A ceremony of thanks

Gift table with flowers, gift bags and slideshow at the thankful naming ceremony.

Gift table with flowers, gift bags and slideshow at the thankful naming ceremony.

All ceremonies tell a story. This Saturday I was lucky enough to conduct a ceremony that told a truly compelling and heart-warming story. (In this post names and other details have been removed or slightly amended to protect the family's privacy.) The family at the centre of the ceremony had triumphed over adversity with the support of their extended family and community. They came to me because they saw their son's naming day as a chance to pay tribute to everyone who had brought them to that point.

Let me back up a second and tell you about it from my own perspective. When Mum and Dad first got in touch there seemed nothing extraordinary about them. They were friendly, suburban north Londoners. They were perhaps slightly older than some parents, but not unusually so for educated, professional types. We had a video call initially. This is my preference, because it allows families to get a sense of my style of working and presentation, so they know they're going to get the ceremony they want. We had an instant rapport. When the baby gave me a huge, beautiful grin, and Mum and Dad said he liked me, I knew we'd be working together.

Mum sent me a list of five readings, which caused me to raise an eyebrow. She said there would also be music, which raised the other one. Over-long ceremonies cause the guests to get tired and that doesn’t reflect well on the celebrant. I wondered if all the readings were necessary. If so, I knew this would require careful writing to avoid my sections looking self-indulgent.

Soon afterwards, we met face to face and visited the venue, a bright, newly refurbished community hall. We talked about the layout, seating and choreography for the ceremony and then we popped to a local cafe, so I could learn about the family themselves and what they wanted me to say.

Mum and Dad told me they had been about to give up after on IVF when their son was conceived. The pregnancy wasn’t easy and they worried that Mum's health issues would affect the child. But no, he grew normally. All the scans looked fine. Happy days.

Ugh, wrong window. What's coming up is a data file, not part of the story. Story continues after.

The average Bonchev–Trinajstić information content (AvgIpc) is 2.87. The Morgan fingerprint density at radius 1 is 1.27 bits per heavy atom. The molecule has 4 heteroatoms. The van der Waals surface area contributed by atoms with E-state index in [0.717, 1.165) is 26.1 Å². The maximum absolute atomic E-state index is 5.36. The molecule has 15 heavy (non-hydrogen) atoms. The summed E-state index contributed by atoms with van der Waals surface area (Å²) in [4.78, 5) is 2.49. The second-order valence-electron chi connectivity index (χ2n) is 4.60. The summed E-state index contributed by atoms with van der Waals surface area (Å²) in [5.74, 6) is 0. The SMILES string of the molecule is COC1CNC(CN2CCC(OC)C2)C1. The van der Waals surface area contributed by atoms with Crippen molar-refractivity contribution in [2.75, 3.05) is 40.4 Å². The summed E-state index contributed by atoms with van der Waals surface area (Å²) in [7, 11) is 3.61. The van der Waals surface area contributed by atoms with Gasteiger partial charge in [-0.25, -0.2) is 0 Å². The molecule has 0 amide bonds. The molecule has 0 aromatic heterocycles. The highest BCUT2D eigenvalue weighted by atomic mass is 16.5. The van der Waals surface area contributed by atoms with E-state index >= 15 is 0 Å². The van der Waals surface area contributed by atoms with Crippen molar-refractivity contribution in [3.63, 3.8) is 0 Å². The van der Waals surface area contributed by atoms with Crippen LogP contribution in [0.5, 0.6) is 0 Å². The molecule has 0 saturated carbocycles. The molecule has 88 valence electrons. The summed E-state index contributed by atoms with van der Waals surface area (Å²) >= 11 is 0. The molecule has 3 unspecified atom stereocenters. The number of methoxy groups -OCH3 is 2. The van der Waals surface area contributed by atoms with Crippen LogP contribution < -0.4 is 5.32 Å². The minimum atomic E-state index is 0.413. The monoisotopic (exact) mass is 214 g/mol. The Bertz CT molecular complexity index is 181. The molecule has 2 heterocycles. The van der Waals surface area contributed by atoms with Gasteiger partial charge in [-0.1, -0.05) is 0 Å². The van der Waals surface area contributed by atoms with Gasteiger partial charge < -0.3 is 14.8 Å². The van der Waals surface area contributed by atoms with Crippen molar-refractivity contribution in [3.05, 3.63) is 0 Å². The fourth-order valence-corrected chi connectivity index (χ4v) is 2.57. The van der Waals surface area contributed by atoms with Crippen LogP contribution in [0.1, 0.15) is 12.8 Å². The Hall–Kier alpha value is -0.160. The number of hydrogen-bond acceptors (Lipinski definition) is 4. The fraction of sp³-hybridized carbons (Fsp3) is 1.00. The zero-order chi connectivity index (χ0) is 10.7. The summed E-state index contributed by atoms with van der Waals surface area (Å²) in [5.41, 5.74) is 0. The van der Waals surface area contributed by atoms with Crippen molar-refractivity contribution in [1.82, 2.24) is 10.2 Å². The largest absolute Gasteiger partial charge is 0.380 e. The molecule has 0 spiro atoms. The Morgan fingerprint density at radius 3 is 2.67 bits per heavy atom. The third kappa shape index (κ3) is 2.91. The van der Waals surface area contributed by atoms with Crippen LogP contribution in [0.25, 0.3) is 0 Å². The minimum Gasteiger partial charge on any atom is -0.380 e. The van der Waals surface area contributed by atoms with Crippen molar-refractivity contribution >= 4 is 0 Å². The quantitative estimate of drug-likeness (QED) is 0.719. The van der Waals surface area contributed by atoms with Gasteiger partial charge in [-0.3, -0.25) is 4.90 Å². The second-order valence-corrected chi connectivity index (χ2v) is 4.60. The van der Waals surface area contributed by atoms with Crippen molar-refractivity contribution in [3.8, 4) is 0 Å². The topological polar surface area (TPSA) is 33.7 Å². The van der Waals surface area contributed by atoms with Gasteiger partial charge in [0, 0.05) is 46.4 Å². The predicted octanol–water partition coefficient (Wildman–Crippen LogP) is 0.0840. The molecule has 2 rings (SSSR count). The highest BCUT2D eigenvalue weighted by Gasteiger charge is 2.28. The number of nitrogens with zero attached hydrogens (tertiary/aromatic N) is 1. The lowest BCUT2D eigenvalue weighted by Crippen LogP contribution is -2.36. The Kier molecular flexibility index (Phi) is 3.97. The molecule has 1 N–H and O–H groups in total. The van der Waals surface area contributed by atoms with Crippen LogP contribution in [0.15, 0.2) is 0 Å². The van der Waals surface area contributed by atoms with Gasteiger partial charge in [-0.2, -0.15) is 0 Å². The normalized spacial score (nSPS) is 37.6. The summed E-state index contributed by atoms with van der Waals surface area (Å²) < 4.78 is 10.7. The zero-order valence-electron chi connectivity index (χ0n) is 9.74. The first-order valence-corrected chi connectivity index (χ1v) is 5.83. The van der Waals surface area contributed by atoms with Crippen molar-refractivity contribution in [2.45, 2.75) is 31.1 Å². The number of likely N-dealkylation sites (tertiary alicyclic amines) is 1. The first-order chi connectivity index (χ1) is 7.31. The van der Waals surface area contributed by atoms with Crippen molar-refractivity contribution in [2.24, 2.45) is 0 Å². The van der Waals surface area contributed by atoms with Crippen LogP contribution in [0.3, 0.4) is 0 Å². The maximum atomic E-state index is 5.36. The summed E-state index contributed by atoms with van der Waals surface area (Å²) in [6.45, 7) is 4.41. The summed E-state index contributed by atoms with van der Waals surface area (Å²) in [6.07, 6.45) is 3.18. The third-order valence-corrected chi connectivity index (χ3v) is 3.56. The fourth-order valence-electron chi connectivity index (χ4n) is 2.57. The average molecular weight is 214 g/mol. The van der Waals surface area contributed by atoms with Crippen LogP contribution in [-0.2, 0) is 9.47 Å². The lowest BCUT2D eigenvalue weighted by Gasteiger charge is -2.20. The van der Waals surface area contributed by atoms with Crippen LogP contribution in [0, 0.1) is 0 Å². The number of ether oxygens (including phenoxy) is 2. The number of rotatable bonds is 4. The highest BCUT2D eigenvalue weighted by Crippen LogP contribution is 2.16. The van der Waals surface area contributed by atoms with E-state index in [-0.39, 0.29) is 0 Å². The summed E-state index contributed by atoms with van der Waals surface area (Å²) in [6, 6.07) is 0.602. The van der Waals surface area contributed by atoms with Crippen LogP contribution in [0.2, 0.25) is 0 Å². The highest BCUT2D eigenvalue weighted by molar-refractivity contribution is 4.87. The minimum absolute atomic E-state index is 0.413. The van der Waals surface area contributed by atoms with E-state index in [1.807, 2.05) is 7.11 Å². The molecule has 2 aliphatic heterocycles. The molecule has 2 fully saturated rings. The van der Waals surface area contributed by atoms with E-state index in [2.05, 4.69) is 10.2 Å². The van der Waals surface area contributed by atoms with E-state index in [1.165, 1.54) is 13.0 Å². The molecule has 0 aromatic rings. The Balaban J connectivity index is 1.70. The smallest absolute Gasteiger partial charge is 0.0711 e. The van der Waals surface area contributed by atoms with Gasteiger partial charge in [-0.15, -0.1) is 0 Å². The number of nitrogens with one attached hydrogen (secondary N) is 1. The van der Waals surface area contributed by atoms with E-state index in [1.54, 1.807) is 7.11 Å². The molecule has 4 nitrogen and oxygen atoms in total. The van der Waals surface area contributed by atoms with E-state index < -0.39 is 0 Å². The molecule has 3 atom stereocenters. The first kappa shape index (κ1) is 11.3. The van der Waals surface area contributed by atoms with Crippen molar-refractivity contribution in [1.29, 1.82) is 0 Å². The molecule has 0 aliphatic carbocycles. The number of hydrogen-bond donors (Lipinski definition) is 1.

Then Mum went into premature labour. They spent some anxious weeks in the neonatal intensive care unit (NICU) and then months going back and forth to hospital with their new baby's health issues. He had to have an operation. It was exhausting and terrifying. This is where the community comes in.

If you ever believed the hype that modern Britain is a lonely, divided place without goodwill or generosity of spirit, I present this story as the counterpoint. The parents' neighbours, family, and friends rallied around and got them through. They cooked meals, cleaned, cared for pets, built nursery furniture, gave advice and emotional support, and just plain old showed up to help. Some repeatedly travelled hundreds of miles to be there.

So the ceremony had to be the length it had to be to allow for every person who had helped the family to have their moment in the sun. The final draft of the script included several new last minute additions and yet more descriptions of kindness and generosity shown. I edited my own sections to keep it all within forty minutes, the maximum I felt comfortable to preside over.

The day of the ceremony itself was bright and humid. The hall was decorated in baby blue bunting. Pimms and lemonade was served.

At 2pm we began the naming and, in spite of the heat and the excitement, the little boy at the heart of it all was quiet and smiling throughout. There were tears from the guests and from the parents. The readers spoke brilliantly. The music, an original composition by a relative, was charming and moving.

I leave you with a few words from the ceremony script.

[Mum] and [Dad] tell me that without the support of their friends, family and local community, they could never have got through those early weeks after the birth. [Baby]’s health difficulties and his operation in the first few months of his life were almost unbearable, but, with all of you to help take the load, they made it.

Now he is the healthy child you see before you, developing normally, and surprisingly chilled out, happy and stoical. Apparently, the adversity of his early life seems to have given him a sense of perspective and he takes minor upsets, like jabs, in his stride.


His parents say he is ‘as perfect as could be’. [Dad] called him ‘a ten out of ten baby’ and [Mum] says he is ‘full of joy’.


I hope that he always has such a strong, positive group of people around him, that he keeps his sense of perspective, and lives a life 'full of joy'.